Climate Scenarios shows that some of the climate modelling undertaken is backward-looking, and as such simply excludes many of the risks we expect to face.

Typically, firms consider three scenarios: an orderly transition where we limit global warming in an organised way, a disorderly transition where we limit global warming but it’s more chaotic, and a ‘hot-house’ world where we don’t limit global warming at all. Recall that scientists have questioned whether we could successfully adapt to a hot-house world in which we would experience rising combinations of risks such as sea-level rise, storms, floods, crop failures, droughts and heat stress, leading to involuntary mass migrations.

A brief examination of financial services TCFD results shows some surprises. These three scenarios are very different conceptually, so it seems odd that they would produce remarkably similar results. As seen in the table below, the hot-house world doesn’t look so bad – in fact, one institution shows it to be slightly economically positive compared to transitioning – a result that is patently incorrect and at odds with climate science.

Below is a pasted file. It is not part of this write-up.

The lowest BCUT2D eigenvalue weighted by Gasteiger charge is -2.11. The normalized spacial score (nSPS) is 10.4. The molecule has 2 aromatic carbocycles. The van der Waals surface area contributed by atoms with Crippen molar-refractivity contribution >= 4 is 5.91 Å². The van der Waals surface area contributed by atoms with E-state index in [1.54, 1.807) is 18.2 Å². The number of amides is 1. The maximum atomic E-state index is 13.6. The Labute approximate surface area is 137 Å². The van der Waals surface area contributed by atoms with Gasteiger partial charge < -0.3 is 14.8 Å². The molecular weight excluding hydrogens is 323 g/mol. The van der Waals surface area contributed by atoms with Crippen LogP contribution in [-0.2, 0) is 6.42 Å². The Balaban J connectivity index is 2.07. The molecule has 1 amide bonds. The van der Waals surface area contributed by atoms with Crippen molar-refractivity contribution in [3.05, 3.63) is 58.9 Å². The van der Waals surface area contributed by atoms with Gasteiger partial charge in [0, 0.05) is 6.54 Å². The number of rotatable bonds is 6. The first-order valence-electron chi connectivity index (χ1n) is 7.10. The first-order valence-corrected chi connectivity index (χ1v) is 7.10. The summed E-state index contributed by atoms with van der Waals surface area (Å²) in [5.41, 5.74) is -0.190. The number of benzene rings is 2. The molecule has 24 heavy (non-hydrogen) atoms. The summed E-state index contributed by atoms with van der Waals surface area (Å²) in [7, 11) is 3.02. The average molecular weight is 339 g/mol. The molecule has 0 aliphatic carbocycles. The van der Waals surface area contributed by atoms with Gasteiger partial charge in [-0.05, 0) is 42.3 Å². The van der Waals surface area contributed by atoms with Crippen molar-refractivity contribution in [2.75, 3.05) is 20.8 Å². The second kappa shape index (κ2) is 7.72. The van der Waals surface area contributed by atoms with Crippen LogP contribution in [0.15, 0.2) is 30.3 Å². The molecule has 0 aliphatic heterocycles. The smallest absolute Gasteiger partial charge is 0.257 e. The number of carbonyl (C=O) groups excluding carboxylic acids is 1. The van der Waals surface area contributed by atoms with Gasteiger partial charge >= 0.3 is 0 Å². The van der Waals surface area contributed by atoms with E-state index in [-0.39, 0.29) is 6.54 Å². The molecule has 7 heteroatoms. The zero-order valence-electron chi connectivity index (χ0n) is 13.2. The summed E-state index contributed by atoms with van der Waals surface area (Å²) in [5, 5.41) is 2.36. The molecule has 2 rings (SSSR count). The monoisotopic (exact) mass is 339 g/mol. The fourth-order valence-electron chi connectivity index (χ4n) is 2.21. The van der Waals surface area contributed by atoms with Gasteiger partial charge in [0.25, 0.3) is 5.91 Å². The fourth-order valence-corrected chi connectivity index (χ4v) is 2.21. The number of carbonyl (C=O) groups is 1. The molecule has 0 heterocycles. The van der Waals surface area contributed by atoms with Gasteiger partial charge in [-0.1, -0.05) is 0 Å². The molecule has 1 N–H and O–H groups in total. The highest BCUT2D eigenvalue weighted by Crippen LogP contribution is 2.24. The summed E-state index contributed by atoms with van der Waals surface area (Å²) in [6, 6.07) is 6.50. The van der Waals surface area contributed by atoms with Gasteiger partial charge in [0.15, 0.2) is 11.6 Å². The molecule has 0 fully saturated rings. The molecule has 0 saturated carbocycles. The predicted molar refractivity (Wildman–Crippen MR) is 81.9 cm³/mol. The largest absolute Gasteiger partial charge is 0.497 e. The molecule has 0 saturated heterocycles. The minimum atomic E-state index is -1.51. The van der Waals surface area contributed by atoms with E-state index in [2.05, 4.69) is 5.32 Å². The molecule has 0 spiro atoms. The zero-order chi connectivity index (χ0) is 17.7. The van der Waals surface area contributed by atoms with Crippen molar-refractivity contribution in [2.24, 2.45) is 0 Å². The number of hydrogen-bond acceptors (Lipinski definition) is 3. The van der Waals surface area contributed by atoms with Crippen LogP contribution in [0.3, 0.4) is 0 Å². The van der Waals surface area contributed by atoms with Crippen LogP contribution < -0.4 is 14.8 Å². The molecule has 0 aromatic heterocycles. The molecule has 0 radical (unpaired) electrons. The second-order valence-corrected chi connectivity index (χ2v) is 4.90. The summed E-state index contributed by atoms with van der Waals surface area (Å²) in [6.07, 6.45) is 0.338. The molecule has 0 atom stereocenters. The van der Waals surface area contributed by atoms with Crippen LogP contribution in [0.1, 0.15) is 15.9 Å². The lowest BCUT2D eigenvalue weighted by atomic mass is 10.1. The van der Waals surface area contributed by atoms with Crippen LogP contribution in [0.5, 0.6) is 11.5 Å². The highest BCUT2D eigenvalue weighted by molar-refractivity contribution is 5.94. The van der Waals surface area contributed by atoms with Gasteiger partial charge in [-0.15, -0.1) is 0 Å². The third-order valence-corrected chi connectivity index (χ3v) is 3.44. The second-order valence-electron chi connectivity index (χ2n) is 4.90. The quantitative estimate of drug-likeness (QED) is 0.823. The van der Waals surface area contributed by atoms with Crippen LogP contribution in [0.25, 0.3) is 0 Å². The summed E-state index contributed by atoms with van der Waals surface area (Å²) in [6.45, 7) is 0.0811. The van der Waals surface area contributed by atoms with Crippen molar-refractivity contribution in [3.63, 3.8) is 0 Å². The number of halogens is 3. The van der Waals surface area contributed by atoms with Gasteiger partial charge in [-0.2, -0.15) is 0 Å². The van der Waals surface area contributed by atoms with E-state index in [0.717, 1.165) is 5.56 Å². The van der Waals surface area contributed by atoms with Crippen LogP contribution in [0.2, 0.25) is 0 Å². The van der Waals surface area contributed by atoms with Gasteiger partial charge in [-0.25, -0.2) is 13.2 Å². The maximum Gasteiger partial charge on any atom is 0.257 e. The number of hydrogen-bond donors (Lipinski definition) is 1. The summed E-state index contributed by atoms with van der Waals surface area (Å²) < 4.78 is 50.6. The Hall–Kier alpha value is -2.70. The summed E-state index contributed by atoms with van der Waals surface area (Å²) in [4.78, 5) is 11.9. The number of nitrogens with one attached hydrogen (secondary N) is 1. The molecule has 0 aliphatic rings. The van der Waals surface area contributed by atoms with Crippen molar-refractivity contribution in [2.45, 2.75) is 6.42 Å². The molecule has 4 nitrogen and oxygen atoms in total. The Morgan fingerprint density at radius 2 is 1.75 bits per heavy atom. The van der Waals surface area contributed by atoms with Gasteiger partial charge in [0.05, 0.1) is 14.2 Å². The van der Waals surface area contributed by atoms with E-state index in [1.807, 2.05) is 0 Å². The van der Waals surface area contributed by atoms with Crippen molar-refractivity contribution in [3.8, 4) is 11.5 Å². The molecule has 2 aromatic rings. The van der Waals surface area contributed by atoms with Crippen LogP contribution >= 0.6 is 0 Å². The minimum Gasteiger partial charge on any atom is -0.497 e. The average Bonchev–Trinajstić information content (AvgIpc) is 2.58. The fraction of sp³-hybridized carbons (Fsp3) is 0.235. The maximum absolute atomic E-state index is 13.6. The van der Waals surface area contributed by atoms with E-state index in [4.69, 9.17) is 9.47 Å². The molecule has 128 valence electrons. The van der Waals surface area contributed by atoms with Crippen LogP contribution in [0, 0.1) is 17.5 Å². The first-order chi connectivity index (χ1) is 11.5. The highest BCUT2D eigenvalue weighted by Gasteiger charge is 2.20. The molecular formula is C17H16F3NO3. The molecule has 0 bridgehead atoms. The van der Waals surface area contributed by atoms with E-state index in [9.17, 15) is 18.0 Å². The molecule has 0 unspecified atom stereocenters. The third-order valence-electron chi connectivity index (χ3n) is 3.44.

Sample TCFD results from UK investors, impact on portfolio returns per annum, long term (2050)




Hot House

Institution 1




Institution 2




Institution 3




Institution 4




Institution 5




Institution 6





To answer the question ‘Why are the hot-house world results so wrong’, we apply actuarial principles to climate change and its modelling.

Simplifying to calculate the economic impact of a climate scenario, we need to estimate three things:

  1. what level of emissions we expect in the scenario
  2. how much the planet will warm for this level of emissions
  3. what level of damages we will experience as a result.

Our current emissions are tracking the hot-house world scenario. Climate change is happening more quickly than expected. Continuing to be surprised implies our assumptions around how quickly the planet will warm are wrong, we may have underestimated climate change. In actuarial terms, we are not using experience analysis to adjust our basis.

The key assumption here as to how much the planet will warm is a concept known as equilibrium climate sensitivity (ECS), which is defined as the level of warming we expect when we double atmospheric greenhouse gases – something we have now achieved.

ECS is estimated to be 3°C, which you could interpret as ‘if we stopped everything today and let the climate warm it would eventually get to 3°C of warming based on the current stock of GHGs in the atmosphere’. But the Earth’s climate system is a complex beast, there is a wide range, meaning it could be anything from 2.5°C to 4°C. ECS is long tailed – there is an 18% chance ECS is greater than 4.5°C. So an 18% chance we might reach 4.5°C of warming or more at current levels of GHGs, which is profoundly unsettling.